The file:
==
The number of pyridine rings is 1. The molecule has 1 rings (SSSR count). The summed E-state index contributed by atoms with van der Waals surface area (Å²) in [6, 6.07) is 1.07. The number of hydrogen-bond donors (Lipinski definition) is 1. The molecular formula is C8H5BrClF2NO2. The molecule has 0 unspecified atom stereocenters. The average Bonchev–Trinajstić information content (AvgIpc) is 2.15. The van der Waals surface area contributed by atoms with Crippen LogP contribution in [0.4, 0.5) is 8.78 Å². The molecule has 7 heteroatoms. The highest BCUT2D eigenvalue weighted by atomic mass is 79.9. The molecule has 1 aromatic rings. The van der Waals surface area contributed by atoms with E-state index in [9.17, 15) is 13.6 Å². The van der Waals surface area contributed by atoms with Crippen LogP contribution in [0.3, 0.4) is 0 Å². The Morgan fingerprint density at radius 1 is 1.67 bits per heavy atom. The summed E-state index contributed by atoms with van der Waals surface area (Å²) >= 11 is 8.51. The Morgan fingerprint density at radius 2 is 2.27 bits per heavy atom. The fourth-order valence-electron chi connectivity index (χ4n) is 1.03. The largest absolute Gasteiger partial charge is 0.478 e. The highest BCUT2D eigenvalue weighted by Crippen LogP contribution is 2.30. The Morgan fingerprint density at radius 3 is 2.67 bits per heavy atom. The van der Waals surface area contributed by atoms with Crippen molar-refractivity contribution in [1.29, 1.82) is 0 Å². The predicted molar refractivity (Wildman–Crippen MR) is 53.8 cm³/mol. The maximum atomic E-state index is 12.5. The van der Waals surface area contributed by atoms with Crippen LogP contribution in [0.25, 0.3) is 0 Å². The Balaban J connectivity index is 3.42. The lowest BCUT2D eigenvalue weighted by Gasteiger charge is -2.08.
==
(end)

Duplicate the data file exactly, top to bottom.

The number of pyridine rings is 1. The molecule has 1 rings (SSSR count). The summed E-state index contributed by atoms with van der Waals surface area (Å²) in [6, 6.07) is 1.07. The number of hydrogen-bond donors (Lipinski definition) is 1. The molecular formula is C8H5BrClF2NO2. The molecule has 0 unspecified atom stereocenters. The average Bonchev–Trinajstić information content (AvgIpc) is 2.15. The van der Waals surface area contributed by atoms with Crippen LogP contribution in [0.4, 0.5) is 8.78 Å². The molecule has 7 heteroatoms. The highest BCUT2D eigenvalue weighted by atomic mass is 79.9. The molecule has 1 aromatic rings. The van der Waals surface area contributed by atoms with E-state index in [9.17, 15) is 13.6 Å². The van der Waals surface area contributed by atoms with Crippen LogP contribution in [0.3, 0.4) is 0 Å². The Morgan fingerprint density at radius 1 is 1.67 bits per heavy atom. The summed E-state index contributed by atoms with van der Waals surface area (Å²) >= 11 is 8.51. The Morgan fingerprint density at radius 2 is 2.27 bits per heavy atom. The fourth-order valence-electron chi connectivity index (χ4n) is 1.03. The largest absolute Gasteiger partial charge is 0.478 e. The highest BCUT2D eigenvalue weighted by Crippen LogP contribution is 2.30. The Morgan fingerprint density at radius 3 is 2.67 bits per heavy atom. The van der Waals surface area contributed by atoms with Crippen molar-refractivity contribution in [1.29, 1.82) is 0 Å². The predicted molar refractivity (Wildman–Crippen MR) is 53.8 cm³/mol. The maximum atomic E-state index is 12.5. The van der Waals surface area contributed by atoms with Crippen LogP contribution in [0.25, 0.3) is 0 Å². The Balaban J connectivity index is 3.42. The lowest BCUT2D eigenvalue weighted by Gasteiger charge is -2.08.